Regional views

Cash’s place in a portfolio, agricultural trade and a possible US-China deal, and more weekly insights from around the globe.

Asia

18 Mar 2019 China's shopping list might upend trade

Talk of a potential trade deal between the US and China is buzzing among the agricultural investment community. And for good reason – the lifting of the trade tariffs imposed on one another's goods last year would be a boon for traders and commodity prices.

But while this alone is cause for excitement, the bigger story is the USD 30 billion of US agricultural products that China reportedly plans to buy annually. The proposed amount would be on top of pre-trade levy levels, and would include purchases of major bulk commodities (soybeans, coarse grains, wheat, cotton and ethanol).

Details are sparse at the moment, and specifics on enforcement and logistics are absent. But if this proposal turns into reality, it would fundamentally alter global trade flows of agriculture for the foreseeable future. To understand why, some context is needed.

In 2017, before the tit-for-tat tariff exchange, China imported USD 21bn worth of agricultural products from the US. So this would mean it plans to purchase roughly USD 51bn worth of goods per year. The extra USD 30bn would go toward gobbling up the US's leftover supply of wheat, corn and soybeans, which at current prices would be USD 20.6bn in total for 2018–19 reserves. This would leave another USD 9.4bn to binge on other US products like meat, cotton, dried distiller grains, ethanol, seafood and sorghum.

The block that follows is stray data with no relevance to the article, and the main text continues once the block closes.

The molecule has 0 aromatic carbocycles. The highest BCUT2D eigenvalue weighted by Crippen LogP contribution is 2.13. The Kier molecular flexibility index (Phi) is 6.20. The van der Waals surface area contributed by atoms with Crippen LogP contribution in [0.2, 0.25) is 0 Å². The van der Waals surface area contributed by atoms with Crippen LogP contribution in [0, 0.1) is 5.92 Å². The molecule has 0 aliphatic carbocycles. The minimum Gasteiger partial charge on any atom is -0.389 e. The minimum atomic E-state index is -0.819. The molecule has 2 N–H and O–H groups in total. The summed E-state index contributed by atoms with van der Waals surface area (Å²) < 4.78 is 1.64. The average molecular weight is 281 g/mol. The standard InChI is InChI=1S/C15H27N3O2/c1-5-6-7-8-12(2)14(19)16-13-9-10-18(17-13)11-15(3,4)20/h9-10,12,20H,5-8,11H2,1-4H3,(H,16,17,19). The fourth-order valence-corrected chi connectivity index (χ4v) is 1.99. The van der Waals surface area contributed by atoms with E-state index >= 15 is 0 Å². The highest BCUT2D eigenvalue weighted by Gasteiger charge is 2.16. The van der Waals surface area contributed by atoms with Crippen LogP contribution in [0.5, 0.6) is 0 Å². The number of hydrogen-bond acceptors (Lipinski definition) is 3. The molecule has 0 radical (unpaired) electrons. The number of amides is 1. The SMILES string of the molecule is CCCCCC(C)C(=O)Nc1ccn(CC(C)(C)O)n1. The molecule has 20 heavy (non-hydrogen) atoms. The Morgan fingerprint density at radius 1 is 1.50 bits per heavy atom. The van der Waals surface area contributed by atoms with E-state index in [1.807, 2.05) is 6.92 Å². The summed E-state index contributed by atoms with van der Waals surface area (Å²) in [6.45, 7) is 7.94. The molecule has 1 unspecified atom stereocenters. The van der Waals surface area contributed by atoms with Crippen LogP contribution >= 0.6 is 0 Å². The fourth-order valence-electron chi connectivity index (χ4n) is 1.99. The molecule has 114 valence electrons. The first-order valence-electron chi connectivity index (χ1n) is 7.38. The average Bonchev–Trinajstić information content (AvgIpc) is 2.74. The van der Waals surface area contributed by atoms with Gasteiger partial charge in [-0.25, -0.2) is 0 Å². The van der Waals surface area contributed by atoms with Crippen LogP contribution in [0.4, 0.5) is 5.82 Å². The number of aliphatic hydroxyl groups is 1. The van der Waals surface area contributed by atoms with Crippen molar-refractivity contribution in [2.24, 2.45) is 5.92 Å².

Unfortunately for China's agricultural trading partners, they would effectively be shut out of certain markets if such a deal materializes. By wiping US reserves clean, Beijing would be buying more supply than it needs for goods like soybeans given that demand has likely peaked (at USD 40bn) and the government has been pushing for feed-use efficiency. This is especially bad news for producers like Brazil, which has benefited the most from the trade war and ranks China as its largest export destination.

There would also be considerable collateral damage on other producers, like Argentina and Brazil, and other big trading partners, like Australia and Canada. Trade flows to China and out of the US would ultimately need to adjust – and this would mark a major shift in the global status quo, as these two countries dominate the world's agriculture industry.